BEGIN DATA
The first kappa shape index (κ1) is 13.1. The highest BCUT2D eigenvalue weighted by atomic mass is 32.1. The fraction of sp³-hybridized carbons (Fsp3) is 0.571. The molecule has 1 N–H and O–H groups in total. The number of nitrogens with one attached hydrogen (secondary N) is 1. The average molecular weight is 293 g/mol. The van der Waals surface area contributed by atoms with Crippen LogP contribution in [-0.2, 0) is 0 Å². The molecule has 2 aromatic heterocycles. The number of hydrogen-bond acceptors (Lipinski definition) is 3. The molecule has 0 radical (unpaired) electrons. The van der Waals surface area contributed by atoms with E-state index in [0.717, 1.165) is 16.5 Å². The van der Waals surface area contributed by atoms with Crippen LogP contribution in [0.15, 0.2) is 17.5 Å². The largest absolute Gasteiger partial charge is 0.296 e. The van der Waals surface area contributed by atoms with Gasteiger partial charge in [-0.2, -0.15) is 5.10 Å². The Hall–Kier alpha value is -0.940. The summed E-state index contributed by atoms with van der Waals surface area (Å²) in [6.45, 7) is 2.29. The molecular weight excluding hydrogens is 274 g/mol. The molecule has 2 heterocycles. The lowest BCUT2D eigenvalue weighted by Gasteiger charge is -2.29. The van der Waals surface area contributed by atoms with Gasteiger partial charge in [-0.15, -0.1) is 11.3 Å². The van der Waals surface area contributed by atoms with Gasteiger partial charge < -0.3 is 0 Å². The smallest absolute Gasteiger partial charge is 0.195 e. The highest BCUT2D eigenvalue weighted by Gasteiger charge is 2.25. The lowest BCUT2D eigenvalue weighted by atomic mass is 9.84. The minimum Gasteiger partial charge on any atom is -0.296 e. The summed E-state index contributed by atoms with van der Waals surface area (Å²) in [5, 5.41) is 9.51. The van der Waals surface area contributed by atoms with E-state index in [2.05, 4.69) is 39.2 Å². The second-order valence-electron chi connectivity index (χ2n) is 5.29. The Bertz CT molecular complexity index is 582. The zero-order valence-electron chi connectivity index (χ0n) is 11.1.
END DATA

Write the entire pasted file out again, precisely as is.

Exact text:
The first kappa shape index (κ1) is 13.1. The highest BCUT2D eigenvalue weighted by atomic mass is 32.1. The fraction of sp³-hybridized carbons (Fsp3) is 0.571. The molecule has 1 N–H and O–H groups in total. The number of nitrogens with one attached hydrogen (secondary N) is 1. The average molecular weight is 293 g/mol. The van der Waals surface area contributed by atoms with Crippen LogP contribution in [-0.2, 0) is 0 Å². The molecule has 2 aromatic heterocycles. The number of hydrogen-bond acceptors (Lipinski definition) is 3. The molecule has 0 radical (unpaired) electrons. The van der Waals surface area contributed by atoms with E-state index in [0.717, 1.165) is 16.5 Å². The van der Waals surface area contributed by atoms with Crippen LogP contribution in [0.15, 0.2) is 17.5 Å². The largest absolute Gasteiger partial charge is 0.296 e. The van der Waals surface area contributed by atoms with Gasteiger partial charge in [-0.2, -0.15) is 5.10 Å². The Hall–Kier alpha value is -0.940. The summed E-state index contributed by atoms with van der Waals surface area (Å²) in [6.45, 7) is 2.29. The molecular weight excluding hydrogens is 274 g/mol. The molecule has 2 heterocycles. The lowest BCUT2D eigenvalue weighted by Gasteiger charge is -2.29. The van der Waals surface area contributed by atoms with Gasteiger partial charge in [-0.15, -0.1) is 11.3 Å². The van der Waals surface area contributed by atoms with Gasteiger partial charge < -0.3 is 0 Å². The smallest absolute Gasteiger partial charge is 0.195 e. The highest BCUT2D eigenvalue weighted by Gasteiger charge is 2.25. The lowest BCUT2D eigenvalue weighted by atomic mass is 9.84. The minimum Gasteiger partial charge on any atom is -0.296 e. The summed E-state index contributed by atoms with van der Waals surface area (Å²) in [5, 5.41) is 9.51. The van der Waals surface area contributed by atoms with E-state index in [2.05, 4.69) is 39.2 Å². The second-order valence-electron chi connectivity index (χ2n) is 5.29. The Bertz CT molecular complexity index is 582. The zero-order valence-electron chi connectivity index (χ0n) is 11.1.